Source: Pablo Sandoval set to miss rest of year after shoulder surgery

If Pablo Sandoval is going to win back his job with the Boston Red Sox, it won't be until at least next season.

Sandoval will undergo surgery on his left shoulder this week, the team announced Monday after the third baseman received a second opinion from Dr. James Andrews in Pensacola, Florida.

Red Sox officials deferred additional comment until after Andrews performs the procedure and declined to offer an updated diagnosis of an injury that had previously been classified as a "strain" or a timetable for Sandoval's recovery. A source told ESPN's Marly Rivera that Sandoval is expected to miss the rest of this season.

"We will have a more definitive explanation after the surgery," Red Sox president of baseball operations Dave Dombrowski said via text message when asked about the diagnosis.

The announcement that Sandoval will have surgery is the latest twist in a bizarre saga surrounding the 29-year-old, who signed a five-year, $95 million contract with the Red Sox in November 2014, one month after winning his third World Series in five years with the San Francisco Giants.

Sandoval reported to spring training out of shape and lost his job to upstart Travis Shaw, who has emerged as a middle-of-the-order hitter for the Red Sox. Relegated to a bench role for which he never seemed like a fit, Sandoval went 0-for-6 with four strikeouts and snapped his belt on a big swing in his only start of the season April 9 in Toronto.

Four days later, Sandoval complained of shoulder soreness, although neither he nor manager John Farrell could determine how or when he was injured. The Sox placed Sandoval on the disabled list before he was examined by team physicians. After Sandoval underwent an MRI exam, Dombrowski said only that there was "a great deal going on in his left shoulder, from a medical perspective."

Sandoval went to see Andrews on April 18, but the noted orthopedist was unable to examine him because there was still too much inflammation in his shoulder.

Asked last week whether he feared he would need surgery, Sandoval said, "I don't know. I'm not a doctor. I'm going to let them make the decisions."

Sandoval endured the worst season of his career last year, as he batted .245 with 10 homers and a .658 OPS. Although Sandoval has struggled to maintain his weight throughout his nine-year big league career, several Red Sox officials believed his girth limited his agility and range and contributed to an overall decline in his defense last season.

Sandoval's older brother, Michael Sandoval, a former minor league infielder with the Minnesota Twins, believes the conditioning issues stem from the "lack of professionalism and seriousness" of Sandoval's personal trainer, Rafael Alvarez. Michael Sandoval accused Alvarez of not adhering to the workout goals outlined by the Red Sox.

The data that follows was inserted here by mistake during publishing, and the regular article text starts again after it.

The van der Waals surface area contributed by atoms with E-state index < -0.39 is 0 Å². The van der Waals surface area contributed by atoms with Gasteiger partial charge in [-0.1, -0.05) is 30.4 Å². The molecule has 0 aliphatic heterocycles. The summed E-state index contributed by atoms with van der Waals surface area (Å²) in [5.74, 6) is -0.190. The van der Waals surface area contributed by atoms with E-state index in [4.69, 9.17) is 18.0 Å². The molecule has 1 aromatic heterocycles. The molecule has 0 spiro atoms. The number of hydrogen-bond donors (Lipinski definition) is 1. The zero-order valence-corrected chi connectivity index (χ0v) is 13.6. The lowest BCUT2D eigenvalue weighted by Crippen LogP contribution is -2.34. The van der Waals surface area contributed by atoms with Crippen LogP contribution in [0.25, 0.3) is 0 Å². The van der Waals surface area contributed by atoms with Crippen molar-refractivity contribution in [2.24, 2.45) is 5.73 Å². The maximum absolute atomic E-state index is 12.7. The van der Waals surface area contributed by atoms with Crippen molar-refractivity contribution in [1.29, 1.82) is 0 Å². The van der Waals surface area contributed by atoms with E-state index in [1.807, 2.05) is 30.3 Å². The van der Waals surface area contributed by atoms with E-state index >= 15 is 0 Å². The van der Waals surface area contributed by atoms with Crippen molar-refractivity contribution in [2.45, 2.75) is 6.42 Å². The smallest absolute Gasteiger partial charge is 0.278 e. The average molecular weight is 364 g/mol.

"There was never a conditioning plan as such, but the Red Sox offered their staff to support Pablo in his exercise routine. They met with Pablo's personal trainer, and they handed a workout plan to be followed for Pablo, but his personal trainer never did it," Michael Sandoval wrote in an email to ESPN. "[Alvarez] isn't guided by this plan, as shown by the results so far."

Pablo Sandoval has not commented about Michael Sandoval's criticism of Alvarez's work.

The Red Sox, meanwhile, were disappointed that Pablo Sandoval didn't lose significant weight after the end of the previous season. But one high-ranking team official also noted that the club frequently dispatched staff members to check on Sandoval in South Florida last winter and was satisfied by his progress, which included two-a-days that began in October.

"Pablo worked hard this offseason," the official said.

Alvarez, a personal trainer for retired outfielder Bobby Abreu for many years, couldn't be reached for comment. Michael Sandoval, who had been so close to his brother that he assisted in the negotiation of his contract with the Red Sox, said he hasn't spoken to Pablo since August.

Pablo Sandoval switched agents last winter, when he dumped Gustavo Vasquez in favor of Beverly Hills Sports Council. A spokesperson for BHSC said last week that Michael "is entitled to his opinion" about Alvarez.

Regardless, the shoulder surgery means Sandoval won't be playing any time soon and perhaps not until next season.

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Tim Kurkjian says Pablo Sandoval's left shoulder injury that will keep him out for the rest of the season could be a blessing if he's able to be productive and keep his weight on target.

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